Peter Blamey – Forage: the sound of Kafkas Burrow.
On these recordings, eight salvaged computer motherboards and tangled bunches of exposed copper wire form a feedback network with the aid of some small amplifiers Moving the wire by hand makes and/or breaks any number of possible circuits, which produces and /or changes the sounds heard along the way. As such, these recordings document a forage for signals from this small electrical environment.
I was fortunate enough to attend the launch of this CD a few weeks back. To watch Peter at work is exciting, the large tangles of copper wire sitting almost cloud like over the computer motherboards to produce a sound that is anything other than a light touch. However, it was after the performance, when I was able to take the time to read and listen properly to the disc, that the strength of this work was able to hit me. Of course, being a Kafka fan, it was impossible for me to not think of the creature in the burrow while listening to this music. I revert here to the work of Henry Sussman who brought The Burrow to life for me when I heard him speak earlier this year. The connection between Kafkas creature in the unfinished story The Burrow, and the work of Blamey as Forager for sounds as each is gouging a place for themselves in the endless morass of what it is to be human, becomes apparent in the realisation Kafkas creature is building a circuitry of loops which are feeding back onto itself – a motherboard if you will, that keeps it alive and more importantly gives rise to the anticipation of its own enemies. According to Sussman, “every passage of “The Burrow” is, then a textual loop of unmarked and sudden transpositions between isomorphioc strings, between unwieldly associative strands on the one hand, and that which can be reckoned, between, in other words, the calculable and the incalculable.” This sentence may indeed be describing Blamey’s work, the man who gives the foraging sound. Note this quote from the creature in the Burrow:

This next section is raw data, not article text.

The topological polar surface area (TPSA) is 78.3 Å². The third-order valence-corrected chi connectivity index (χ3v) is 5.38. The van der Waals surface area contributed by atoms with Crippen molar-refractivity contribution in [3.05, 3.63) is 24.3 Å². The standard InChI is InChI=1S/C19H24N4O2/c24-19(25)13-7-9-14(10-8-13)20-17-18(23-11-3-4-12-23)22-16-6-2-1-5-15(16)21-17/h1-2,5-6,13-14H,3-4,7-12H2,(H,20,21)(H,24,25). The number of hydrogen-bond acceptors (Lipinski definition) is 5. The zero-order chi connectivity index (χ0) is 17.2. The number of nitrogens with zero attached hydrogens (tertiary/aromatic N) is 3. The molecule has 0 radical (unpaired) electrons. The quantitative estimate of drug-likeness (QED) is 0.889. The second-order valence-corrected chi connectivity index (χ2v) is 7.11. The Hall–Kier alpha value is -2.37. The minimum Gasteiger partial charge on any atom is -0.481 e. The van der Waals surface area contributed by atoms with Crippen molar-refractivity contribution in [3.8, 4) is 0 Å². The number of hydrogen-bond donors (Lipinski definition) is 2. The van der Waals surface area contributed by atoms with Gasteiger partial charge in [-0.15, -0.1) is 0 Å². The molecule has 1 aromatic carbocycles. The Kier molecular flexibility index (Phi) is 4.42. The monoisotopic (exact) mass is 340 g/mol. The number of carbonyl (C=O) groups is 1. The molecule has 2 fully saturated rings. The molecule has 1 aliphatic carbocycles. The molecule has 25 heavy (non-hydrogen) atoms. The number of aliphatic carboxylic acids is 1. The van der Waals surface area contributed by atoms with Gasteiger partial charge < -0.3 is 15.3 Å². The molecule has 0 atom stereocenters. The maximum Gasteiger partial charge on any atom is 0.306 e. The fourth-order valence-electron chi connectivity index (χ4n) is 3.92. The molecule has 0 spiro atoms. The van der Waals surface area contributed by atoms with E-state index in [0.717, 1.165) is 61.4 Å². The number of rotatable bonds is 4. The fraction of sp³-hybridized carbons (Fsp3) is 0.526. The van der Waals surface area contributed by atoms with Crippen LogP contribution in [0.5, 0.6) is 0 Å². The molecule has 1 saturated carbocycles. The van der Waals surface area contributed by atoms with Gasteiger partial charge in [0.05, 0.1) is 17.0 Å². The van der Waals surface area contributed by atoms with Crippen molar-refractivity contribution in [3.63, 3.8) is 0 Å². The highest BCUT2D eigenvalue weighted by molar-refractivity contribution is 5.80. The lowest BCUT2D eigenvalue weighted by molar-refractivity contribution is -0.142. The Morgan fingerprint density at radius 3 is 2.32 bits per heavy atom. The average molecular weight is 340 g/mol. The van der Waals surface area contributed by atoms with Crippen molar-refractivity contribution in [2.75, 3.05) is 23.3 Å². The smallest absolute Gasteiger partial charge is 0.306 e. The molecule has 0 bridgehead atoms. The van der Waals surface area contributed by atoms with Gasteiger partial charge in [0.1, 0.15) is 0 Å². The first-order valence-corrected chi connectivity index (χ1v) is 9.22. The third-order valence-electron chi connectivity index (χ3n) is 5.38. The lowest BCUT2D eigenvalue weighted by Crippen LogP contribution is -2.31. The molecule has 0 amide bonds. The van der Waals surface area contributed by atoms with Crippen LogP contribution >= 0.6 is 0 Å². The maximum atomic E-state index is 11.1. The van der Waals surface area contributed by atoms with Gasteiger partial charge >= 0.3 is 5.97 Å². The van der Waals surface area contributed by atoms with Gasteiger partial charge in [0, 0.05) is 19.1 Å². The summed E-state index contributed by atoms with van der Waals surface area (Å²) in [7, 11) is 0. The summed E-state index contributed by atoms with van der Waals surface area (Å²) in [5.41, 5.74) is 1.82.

I listen now at the walls of the Castle Keep, and wherever I listen, high or low, at the roof or the floor, at the entrance or in the corners, everywhere, everywhere, I hear the same noise. And how much time, how much care must be wasted in listening to that noise, with all its little pauses…
…yet it cannot be a single animal, it must be a whole swarm of little creatures, which, as they are audible, must certainly be bigger than the small fry, but cannot be very much bigger, for the sound of their labours is very faint. It may be, then, a swarm of unknown creatures on their wanderings, who happen to be passing my way, who disturb me, but will presently cease to do so.
The extended passage not included above is structured by an overarching isomorphism connected by extended chains of association from Parallel notation-systems according to Sussman. It is this that reminded me so much of the work of Peter Blamey. Its the wandering from one parallelism to the next with the same compulsive abandon employed by the creature as he explores sound through the tunnels and systems of his burrow. Just as the passage above begins with a specific identifiable noise, so Forage begins with the electronic noise seemingly distributed with a certain sort of proportional consistency However, like the burrow itself – indeed like foraging itself, the sound soon gives way to incorporate every sort of “difference and disturbance each one distributed on both facets or flanks of isomorphism, therefore eventuating on one side of the rift at least, in a quantitative reasoning.” (Sussman)
At the heart of these sounds is a circuitry of reason, a convoluted intelligence network feeding back into the circuit of coding and decoding as Blamey deliberately and accidentally together allows what has been found, to be, through sound.
These notes only begin to touch on the depth of this sort of work. The sound itself is so interesting, before one even contemplates where it came from which is its own act of artistic creation.
You can still purchase copies of this remarkable disc at the Avant Whatever webs site here.
The paper I quoted Dr. Henry Sussman from is called The Calculable, the Incalculable, and the Rest: Kafka’s Virtual Environment.